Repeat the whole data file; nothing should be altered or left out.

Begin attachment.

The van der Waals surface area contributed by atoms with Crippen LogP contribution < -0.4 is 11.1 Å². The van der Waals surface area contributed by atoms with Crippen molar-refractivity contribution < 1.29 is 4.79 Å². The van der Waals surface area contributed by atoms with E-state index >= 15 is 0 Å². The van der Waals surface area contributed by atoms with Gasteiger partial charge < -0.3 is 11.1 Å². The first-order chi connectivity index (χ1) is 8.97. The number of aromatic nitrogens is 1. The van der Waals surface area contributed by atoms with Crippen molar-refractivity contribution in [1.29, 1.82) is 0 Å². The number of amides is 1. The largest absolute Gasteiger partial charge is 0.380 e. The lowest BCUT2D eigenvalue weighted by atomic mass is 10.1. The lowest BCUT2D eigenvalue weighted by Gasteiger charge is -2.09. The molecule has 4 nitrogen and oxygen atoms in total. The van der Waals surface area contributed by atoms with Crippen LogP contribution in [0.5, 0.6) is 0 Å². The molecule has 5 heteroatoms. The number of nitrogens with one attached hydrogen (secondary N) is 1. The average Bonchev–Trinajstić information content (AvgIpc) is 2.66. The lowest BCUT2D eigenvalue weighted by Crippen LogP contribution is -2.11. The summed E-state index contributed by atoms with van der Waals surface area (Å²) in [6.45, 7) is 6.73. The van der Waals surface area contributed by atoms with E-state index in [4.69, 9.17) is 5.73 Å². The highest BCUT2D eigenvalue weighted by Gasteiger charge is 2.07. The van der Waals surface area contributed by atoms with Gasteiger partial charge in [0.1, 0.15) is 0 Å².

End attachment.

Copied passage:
The van der Waals surface area contributed by atoms with Crippen LogP contribution < -0.4 is 11.1 Å². The van der Waals surface area contributed by atoms with Crippen molar-refractivity contribution < 1.29 is 4.79 Å². The van der Waals surface area contributed by atoms with E-state index >= 15 is 0 Å². The van der Waals surface area contributed by atoms with Gasteiger partial charge < -0.3 is 11.1 Å². The first-order chi connectivity index (χ1) is 8.97. The number of aromatic nitrogens is 1. The van der Waals surface area contributed by atoms with Crippen molar-refractivity contribution in [1.29, 1.82) is 0 Å². The number of amides is 1. The largest absolute Gasteiger partial charge is 0.380 e. The lowest BCUT2D eigenvalue weighted by atomic mass is 10.1. The lowest BCUT2D eigenvalue weighted by Gasteiger charge is -2.09. The molecule has 4 nitrogen and oxygen atoms in total. The van der Waals surface area contributed by atoms with Crippen LogP contribution in [0.5, 0.6) is 0 Å². The molecule has 5 heteroatoms. The number of nitrogens with one attached hydrogen (secondary N) is 1. The average Bonchev–Trinajstić information content (AvgIpc) is 2.66. The lowest BCUT2D eigenvalue weighted by Crippen LogP contribution is -2.11. The summed E-state index contributed by atoms with van der Waals surface area (Å²) in [6.45, 7) is 6.73. The van der Waals surface area contributed by atoms with E-state index in [4.69, 9.17) is 5.73 Å². The highest BCUT2D eigenvalue weighted by Gasteiger charge is 2.07. The van der Waals surface area contributed by atoms with Gasteiger partial charge in [0.1, 0.15) is 0 Å².